It’s hard to believe that the site of the September 11, 2001 attacks in New York City—the site of so much tragedy and devastation—is today an urban oasis, boasting a renewed vitality with a park-like setting that combines reverence with historical significance.

Though it might seem like only yesterday to adults, a majority of today’s elementary and high school students weren’t even born when the events of September 11 unfolded. Discussing those events and their ramifications provide lessons in history, civics, and science, and a visit to the 9/11 Memorial and Museum provides a a one-of-a-kind living classroom on this difficult topic.

Those who lived through 9/11 and the weeks that followed could only wonder what the future would hold and what might happen to the area where the World Trade Center towers once stood. It took more than a decade for those answers to all shake out, but now we know.

“The rebirth and revitalization of lower Manhattan will be remembered as one of the greatest comeback stories in American history,” New York Mayor Michael Bloomberg said in a speech delivered ten years after terrorists took down the twin towers of the World Trade Center.

Replacing the majesty of the dual towers is One World Trade Center, which rises, with its antenna, to the symbolic height of 1,776 feet. The building itself is 1,368 feet tall, mirroring the height of the World Trade Center’s original North Tower. At 104 floors, it is the tallest office building in North America.

“It truly is the eighth wonder of the world,” Steven Plate, director of World Trade Center construction for the Port Authority of New York and New Jersey told ABC News. “I’m an engineer, and I can add numbers and tell you ‘tallest, strongest’ and all this stuff. But at the end of the day, it’s the most beautiful building in the most beautiful city in the most beautiful region in the world.”

As much as One World Trade Center stands as a beacon of America’s resilience, it is the  9/11 Memorial and Museum that draw tourists, history buffs, mourners, and the curious to the 16-acre site, not far from New York’s Wall Street—an area known after the attacks as “Ground Zero.”

The architectural footprints of the twin towers are now occupied by reflecting pools, continually filled by the largest man-made waterfalls in North America. The cascading waterfalls stream water down the inner sides of the pools, which are illuminated at night. Names of each person who perished in the 2001 and 1993 attacks are inscribed in bronze panels along the upper edges of the Memorial pools.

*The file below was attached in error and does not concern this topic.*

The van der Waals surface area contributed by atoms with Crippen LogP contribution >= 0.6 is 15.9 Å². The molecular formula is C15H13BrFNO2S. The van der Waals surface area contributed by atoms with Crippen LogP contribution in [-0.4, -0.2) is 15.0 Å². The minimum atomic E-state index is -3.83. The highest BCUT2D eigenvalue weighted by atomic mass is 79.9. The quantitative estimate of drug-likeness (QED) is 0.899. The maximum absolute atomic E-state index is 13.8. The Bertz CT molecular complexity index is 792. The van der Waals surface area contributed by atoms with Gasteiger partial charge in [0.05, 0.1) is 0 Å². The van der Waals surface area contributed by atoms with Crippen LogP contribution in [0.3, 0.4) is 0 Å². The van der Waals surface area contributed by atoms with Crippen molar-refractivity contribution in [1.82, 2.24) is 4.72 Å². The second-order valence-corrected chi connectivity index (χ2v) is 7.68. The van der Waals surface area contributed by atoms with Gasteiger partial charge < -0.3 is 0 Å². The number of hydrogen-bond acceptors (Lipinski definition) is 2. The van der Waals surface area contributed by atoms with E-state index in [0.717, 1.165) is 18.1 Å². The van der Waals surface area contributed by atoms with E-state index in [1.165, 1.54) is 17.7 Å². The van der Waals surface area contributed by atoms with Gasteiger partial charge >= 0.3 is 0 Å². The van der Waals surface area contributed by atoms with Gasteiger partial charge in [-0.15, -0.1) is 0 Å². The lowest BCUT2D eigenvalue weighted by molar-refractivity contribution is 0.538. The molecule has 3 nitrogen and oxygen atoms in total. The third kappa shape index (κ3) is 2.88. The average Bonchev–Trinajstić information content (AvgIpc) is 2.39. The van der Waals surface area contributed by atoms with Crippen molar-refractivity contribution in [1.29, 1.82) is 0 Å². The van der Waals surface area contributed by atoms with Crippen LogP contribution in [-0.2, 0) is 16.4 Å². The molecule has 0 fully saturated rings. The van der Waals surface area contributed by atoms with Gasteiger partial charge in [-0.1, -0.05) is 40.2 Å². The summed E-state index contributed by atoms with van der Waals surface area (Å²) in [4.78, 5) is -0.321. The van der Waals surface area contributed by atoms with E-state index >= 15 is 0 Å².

The names on the Memorial are arranged and grouped to reflect the lives of the individuals, such as the companies they worked for or where they were on 9/11. There are groupings for those who worked in the towers, those who worked at the Pentagon, flight crews, and passengers, including those who went down on Flight 93 in Pennsylvania, and the first responders. Flight 93 has its own memorial in Shanksville, Pennsylvania.

The Memorial, which opened September 11, 2011, took five and a half years to complete. It was designed by architect Michael Arad and landscape architect Peter Walker after consideration of more than 5,200 submissions. Arad called the Memorial “Reflecting Absence.”

The 9/11 Museum, originally expected to open a year later, did not open until May 2014. It took more than eight years to complete, due in part to funding delays, then construction delays caused by Hurricane Sandy.

If you plan to tour the site, be advised that young children might have difficulty grasping the magnitude of destruction and could find some of the exhibits in the 9/11 Museum disturbing. Visitors are greeted by an entry pavilion designed to look like a partially collapsed building. The glass atrium features two forked steel beams known as “tridents,” which at seven stories tall were part of the façade of the original towers.

However, most of the museum’s 110,000 square feet of exhibition space is below ground, extending seven levels to the bedrock level of the site which includes the “slurry wall” that held firm, preventing the Hudson River from flooding Lower Manhattan. The museum documents the events of September 11 and their continuing impact. The 9/11 story is told through multimedia displays, narratives, and artifacts.

Some of the artifacts are large, including two Fire Department of New York (FDNY) fire trucks, an ambulance, and structural steel from the point of impact, where Flight 11 crashed into the North Tower. Some are small, including personal items donated by victims’ families and objects salvaged from the wreckage.

The Museum also includes the exhibit “In Memoriam,” which features portrait photographs of nearly 3,000 victims of the World Trade Center attacks.

The Memorial and Museum website reminds parents that children will react differently to the subject of 9/11 and when visiting the site.

“Some children will want to talk about the attacks and some won’t. Both reactions are common,” according to the Museum site. “If they do want to talk, it’s important to offer children a safe space to share their memories, beliefs, and questions. Actively listen to their thoughts, attend to their body language, validate their emotions, and encourage respectful conversation and discussions. If they don’t feel like talking, don’t force the discussions. . . . Acknowledge that we don’t have all the answers.”

 

 

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